Ron and April Gill are long-time friends of the museum and the co-creators of some of our most well-loved pieces, including Forget-Us-Not Fairy Castle (1998) and Academy of Enchantment (2002). Dark Side of the Moon (2013) highlights their remarkable ability to fashion their own slice of reality; in this case, often tweaking found objects to inspire new and exciting concepts. This particular shop was inspired by a television show on the Science Channel, Oddities, which features strange and unusual antiques and rare artifacts, including fantastical creations (such as mummified mermaids). The Gills became inspired by the visceral qualities of the objects on display – and the apparent cleverness behind the fabrication process. They decided to make their own one-of-a-kind shop, manufacturing their own “oddities” in 1:12 scale using insects and found bones. The results are quite remarkable – and often amusing. Among the various sundries is a two-headed calf, a necklace made of miniscule teeth, and a table with octopus legs. One table display features the Giant Millipede, captured in resin, which is none other than a common garden centipede, made larger than life in the one inch scale. Perhaps the most eye-catching piece is what Ron named the Trigillaraurusron. April describes the evolution of this strange creature: “I did the skeleton from a chipmunk, took me a while to get it cleaned. The tail is made of the turkey bones that are [found] in the legs.” These mini bones were found on the Gills’ property in an area which they call “fence row” – an area in which numerous hawks and owls in the vicinity leave remnants of their meals. The reward for their patient searches and tedious cleaning process are miniature beasts that hearken from another ancient, tinier, world. The shop is rounded out with other peculiarities, such as a tiny replica stereoscope, gems and minerals, and a mysterious helmet-like contraption which has an electrical cord – one is not certain if this headdress promises to send its wearer back in time or if it will simply provide a curlier, albeit crispier, hairdo. Click here to continue reading a pdf of this article >>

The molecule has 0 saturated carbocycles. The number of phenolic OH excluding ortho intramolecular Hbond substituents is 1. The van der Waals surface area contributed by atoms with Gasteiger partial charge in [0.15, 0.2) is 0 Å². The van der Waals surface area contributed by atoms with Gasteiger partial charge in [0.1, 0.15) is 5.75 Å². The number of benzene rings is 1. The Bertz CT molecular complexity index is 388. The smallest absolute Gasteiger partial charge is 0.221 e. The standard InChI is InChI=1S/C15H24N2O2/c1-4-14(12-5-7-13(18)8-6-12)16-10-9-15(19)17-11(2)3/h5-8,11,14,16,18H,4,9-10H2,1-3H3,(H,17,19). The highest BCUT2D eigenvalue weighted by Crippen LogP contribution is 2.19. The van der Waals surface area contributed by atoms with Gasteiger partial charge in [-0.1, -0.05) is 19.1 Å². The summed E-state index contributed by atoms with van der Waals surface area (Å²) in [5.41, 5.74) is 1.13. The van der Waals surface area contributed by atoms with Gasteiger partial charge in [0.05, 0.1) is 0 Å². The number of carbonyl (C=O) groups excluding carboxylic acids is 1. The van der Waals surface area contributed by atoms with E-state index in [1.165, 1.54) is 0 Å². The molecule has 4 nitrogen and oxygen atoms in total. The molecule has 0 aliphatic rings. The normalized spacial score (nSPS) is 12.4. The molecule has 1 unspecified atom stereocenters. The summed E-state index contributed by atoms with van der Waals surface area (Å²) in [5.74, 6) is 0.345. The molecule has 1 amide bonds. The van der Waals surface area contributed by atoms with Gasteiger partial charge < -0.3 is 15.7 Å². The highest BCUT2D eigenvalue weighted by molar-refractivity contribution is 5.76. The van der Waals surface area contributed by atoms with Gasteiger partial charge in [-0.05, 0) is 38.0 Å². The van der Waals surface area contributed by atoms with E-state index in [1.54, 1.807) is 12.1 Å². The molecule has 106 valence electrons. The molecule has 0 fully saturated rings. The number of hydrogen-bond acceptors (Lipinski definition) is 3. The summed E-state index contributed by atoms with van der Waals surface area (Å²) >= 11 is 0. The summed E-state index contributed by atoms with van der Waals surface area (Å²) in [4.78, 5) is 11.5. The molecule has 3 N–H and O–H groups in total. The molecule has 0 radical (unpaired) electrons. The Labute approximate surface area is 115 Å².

Everyone loves a good story, and for a miniaturist the story is everything. Creating a satisfying miniature scene involves understanding your Lilliputian tenants – knowing their personalities allows a rich tapestry of their would-be world to develop, piece by piece. Without this genuine interest on the part of the miniaturist, there is a vacancy felt by the audience. Like touring a model home, there is an element of life that appears missing – the room is too tidy, there are no knick-knack treasures from vacations past, no cards from nieces on the kitchen counter. Even when a character is absent from the scene, his presence is felt through the sparkle of his career, his hobbies and friends – each made tangible through the simple tokens of everyday life.
Madelyn Cook knows the value of a good story when it comes to miniatures. In fact, you could say that spinning a good yarn is her start to every piece. Anyone familiar with her work knows that she favors the exotic and, just like her, many among her cast of characters are collectors who love to travel. For Ivory Tower (Madelyn Cook, c.1980s), Madelyn relished the chance to create an eccentric individual with the means and passion for collecting carved ivory. This particular ivory had of course been collected by Madelyn herself over the span of several years, acquired throughout the U.S. as well as abroad in both China and Japan. The miniature spirit who would be displaying this diverse collection would need to share both her zest for adventure and appreciation of this ancient art form. Who would this very particular person be? None other than Sir Chelmsly Throckmarton Montague, a tip-top fellow who served the Queen in the British ruling force in India. On a recent phone call, I asked Madelyn how on earth she came up with such a name. “I just had this list of names in my head,” she laughed. “I had several names. I wanted his name to sound important, you know.” A fine and weighty name it is, lending itself perfectly to a person of readily apparent self-aggrandizement: yes, that is a statue of himself on the top of his lofty tower! Click here to continue reading a pdf of this article >>